Contemplating Your Mortality: The Ultimate Cure For Procrastination

by Dean Palibroda in ,


 

I'm going to share with you the story of Bill, because I know it will have an immediate and dramatic effect on how you value your time. 

Recently I was killing time on YouTube when, for whatever reason (Change? Fate? Divine intervention?) a video titled, "How much money does a new Flight Attendant make?" popped up on the left-hand side of my screen as a suggested video. 

I was having one of those days - couldn't focus, looking for ANY excuse to procrastinate - so I thought "What the hell" and gave it a click. 

Lo and behold, the video was about how much money you can realistically expect as a new flight attendant. 

Going further down the rabbit hole, I checked out the rest of Bill's channel. Scanning through his uploads, one thumbnail in particular caught my attention - Bill lying in a hospital bed. The video title? 

"I had a stroke and I am terrified!" 

Turns out flight attendants have an unusually high risk of suffering a stoke. Bill became one of those casualties. 

I felt compelled to watch the series of videos Bill made post-stroke about the difficulties of his recovery. "Embarrassing facts about my stroke" had the most profound impact. 

His before-and-after pictures hit me like a lightning bolt. With tears in my eyes, it made me seriously reconsider how I was spending my time.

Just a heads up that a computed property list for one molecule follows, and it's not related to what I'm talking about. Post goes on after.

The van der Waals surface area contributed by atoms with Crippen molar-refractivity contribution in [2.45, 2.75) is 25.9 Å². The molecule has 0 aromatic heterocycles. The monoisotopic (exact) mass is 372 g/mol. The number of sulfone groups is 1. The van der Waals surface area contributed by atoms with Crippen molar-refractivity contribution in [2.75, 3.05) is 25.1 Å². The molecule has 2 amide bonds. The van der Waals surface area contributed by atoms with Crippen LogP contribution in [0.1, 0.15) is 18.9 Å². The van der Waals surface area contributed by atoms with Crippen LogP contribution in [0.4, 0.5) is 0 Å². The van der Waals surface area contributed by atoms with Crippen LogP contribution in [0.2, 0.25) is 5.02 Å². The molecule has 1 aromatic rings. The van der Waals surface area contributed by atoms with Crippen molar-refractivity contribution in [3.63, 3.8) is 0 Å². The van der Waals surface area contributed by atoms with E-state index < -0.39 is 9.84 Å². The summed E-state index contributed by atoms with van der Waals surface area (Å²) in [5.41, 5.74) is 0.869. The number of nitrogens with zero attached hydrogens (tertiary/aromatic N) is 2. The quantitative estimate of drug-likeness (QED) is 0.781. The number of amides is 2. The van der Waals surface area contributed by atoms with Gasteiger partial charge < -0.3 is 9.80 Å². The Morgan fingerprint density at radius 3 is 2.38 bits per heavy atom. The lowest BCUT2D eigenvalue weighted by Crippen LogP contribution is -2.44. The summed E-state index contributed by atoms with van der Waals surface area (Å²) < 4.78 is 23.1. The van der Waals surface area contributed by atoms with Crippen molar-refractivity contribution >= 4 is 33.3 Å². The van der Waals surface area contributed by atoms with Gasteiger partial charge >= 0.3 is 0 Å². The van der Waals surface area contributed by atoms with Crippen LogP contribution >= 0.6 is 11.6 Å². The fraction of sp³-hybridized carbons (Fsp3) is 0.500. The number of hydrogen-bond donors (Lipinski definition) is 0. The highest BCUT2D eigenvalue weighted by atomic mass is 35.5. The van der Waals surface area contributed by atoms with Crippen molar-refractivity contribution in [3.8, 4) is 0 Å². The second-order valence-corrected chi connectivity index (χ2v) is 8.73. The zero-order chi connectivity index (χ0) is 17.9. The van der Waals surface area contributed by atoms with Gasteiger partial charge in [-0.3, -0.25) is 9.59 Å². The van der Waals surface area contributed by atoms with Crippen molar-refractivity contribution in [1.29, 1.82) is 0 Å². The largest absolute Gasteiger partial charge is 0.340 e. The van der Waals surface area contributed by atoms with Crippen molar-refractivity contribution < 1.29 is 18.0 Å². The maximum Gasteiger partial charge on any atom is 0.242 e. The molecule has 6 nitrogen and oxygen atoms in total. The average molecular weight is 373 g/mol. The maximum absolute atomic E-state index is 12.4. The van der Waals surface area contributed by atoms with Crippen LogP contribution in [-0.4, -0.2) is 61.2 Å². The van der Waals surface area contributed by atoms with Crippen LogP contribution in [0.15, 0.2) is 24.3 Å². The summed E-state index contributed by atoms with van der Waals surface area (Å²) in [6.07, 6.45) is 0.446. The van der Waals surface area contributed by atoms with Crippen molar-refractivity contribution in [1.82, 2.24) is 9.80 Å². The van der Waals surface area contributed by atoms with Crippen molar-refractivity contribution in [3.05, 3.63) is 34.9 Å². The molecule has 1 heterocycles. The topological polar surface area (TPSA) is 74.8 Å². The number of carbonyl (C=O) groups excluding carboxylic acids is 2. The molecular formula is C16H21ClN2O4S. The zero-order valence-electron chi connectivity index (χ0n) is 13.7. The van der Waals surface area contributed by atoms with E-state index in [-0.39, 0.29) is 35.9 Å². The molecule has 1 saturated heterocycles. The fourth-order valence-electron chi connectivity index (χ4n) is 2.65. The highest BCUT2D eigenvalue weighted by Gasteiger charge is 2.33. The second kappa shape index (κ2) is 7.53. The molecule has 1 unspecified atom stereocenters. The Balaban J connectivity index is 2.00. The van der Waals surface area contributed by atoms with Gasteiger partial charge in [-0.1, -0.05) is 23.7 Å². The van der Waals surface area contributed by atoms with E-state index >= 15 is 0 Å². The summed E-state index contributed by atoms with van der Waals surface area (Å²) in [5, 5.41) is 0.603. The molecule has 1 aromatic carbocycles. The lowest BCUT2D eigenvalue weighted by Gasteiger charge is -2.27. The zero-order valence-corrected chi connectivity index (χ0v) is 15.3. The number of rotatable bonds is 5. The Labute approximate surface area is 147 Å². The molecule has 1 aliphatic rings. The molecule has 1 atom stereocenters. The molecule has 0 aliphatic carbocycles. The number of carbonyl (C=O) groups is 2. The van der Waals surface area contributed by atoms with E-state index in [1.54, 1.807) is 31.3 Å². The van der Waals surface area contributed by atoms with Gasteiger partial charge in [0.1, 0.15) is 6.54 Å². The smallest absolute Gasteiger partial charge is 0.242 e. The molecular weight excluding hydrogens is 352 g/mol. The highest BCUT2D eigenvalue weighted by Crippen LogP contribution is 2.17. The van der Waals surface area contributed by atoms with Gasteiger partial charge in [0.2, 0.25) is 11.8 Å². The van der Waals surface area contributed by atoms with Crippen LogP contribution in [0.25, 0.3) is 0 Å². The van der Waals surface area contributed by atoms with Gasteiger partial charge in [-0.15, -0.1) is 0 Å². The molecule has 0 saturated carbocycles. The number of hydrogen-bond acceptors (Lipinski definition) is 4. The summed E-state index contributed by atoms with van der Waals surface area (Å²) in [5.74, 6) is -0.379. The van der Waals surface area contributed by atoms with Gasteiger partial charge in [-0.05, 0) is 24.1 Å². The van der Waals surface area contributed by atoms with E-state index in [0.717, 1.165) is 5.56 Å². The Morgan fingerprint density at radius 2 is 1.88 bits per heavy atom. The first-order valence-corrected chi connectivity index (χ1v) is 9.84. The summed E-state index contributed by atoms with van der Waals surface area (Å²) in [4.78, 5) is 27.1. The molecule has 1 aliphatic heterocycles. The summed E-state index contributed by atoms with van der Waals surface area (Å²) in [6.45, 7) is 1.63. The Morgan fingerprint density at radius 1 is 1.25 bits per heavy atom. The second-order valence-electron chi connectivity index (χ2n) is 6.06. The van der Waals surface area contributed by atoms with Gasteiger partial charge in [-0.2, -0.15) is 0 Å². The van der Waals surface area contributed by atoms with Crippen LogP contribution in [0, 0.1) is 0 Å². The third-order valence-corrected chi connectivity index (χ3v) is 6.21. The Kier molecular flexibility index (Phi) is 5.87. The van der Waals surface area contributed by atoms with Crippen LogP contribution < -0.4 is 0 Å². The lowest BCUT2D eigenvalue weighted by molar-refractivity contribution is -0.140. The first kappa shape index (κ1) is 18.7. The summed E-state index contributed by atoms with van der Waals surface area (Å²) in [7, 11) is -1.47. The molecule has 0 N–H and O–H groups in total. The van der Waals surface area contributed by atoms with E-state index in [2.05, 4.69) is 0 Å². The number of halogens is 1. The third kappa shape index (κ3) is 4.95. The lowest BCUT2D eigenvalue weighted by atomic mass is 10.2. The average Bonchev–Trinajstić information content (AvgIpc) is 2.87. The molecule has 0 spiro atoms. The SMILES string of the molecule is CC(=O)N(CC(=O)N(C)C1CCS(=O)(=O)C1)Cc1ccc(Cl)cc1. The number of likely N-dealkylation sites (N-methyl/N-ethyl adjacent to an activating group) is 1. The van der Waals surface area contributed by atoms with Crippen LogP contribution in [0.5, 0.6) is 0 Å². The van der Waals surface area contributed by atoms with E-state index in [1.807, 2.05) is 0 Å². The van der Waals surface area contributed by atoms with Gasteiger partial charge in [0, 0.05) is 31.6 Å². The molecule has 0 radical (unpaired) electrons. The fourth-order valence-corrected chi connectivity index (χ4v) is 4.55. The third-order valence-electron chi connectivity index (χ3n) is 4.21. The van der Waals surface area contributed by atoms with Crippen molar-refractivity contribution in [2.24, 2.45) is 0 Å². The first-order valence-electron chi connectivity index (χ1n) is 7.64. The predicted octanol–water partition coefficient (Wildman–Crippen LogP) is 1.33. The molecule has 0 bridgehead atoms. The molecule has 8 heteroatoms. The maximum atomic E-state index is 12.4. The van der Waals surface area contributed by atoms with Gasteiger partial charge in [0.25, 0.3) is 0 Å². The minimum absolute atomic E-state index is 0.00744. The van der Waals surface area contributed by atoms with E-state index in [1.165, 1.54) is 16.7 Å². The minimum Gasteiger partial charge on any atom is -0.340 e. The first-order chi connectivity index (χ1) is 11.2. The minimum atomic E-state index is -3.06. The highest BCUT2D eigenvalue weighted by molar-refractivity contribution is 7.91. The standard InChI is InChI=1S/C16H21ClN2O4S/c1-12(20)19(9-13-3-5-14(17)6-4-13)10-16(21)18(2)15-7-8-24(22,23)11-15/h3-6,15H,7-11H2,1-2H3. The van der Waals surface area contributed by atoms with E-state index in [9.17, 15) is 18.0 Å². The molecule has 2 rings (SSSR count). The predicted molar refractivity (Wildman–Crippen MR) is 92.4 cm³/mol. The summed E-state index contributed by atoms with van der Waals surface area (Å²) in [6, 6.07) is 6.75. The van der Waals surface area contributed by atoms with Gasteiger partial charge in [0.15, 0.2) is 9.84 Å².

Many of us who plan for the future, define clear goals and make plans to achieve those goals, can sometimes fall into a dangerous trap. 

It becomes easier to plan than it is to act. 

When I was surfing YouTube, it wasn't because I didn't have anything to do, it was because I had something to do, had planned it out, knew how to execute... but couldn't get over that hump to just do it. 

But watching Bill's videos made me realize something: You can spend your entire life waiting for the perfect circumstances and the ideal opportunity to act. 

Maybe the planets will align, maybe not. But one thing is for certain - you don't have all the time in the world. 

Bill didn't plan for his stroke to happen. How could he? But it did, and it severely impacted his life - his job, his relationships, his health. Everything. 

My questions to you is... if you could see the future, and KNEW one day a significant, life-altering event could derail your plans... would you still waste 6 hours a day on YouTube? Stay up late on Facebook? Go to the gym "next week?

Or...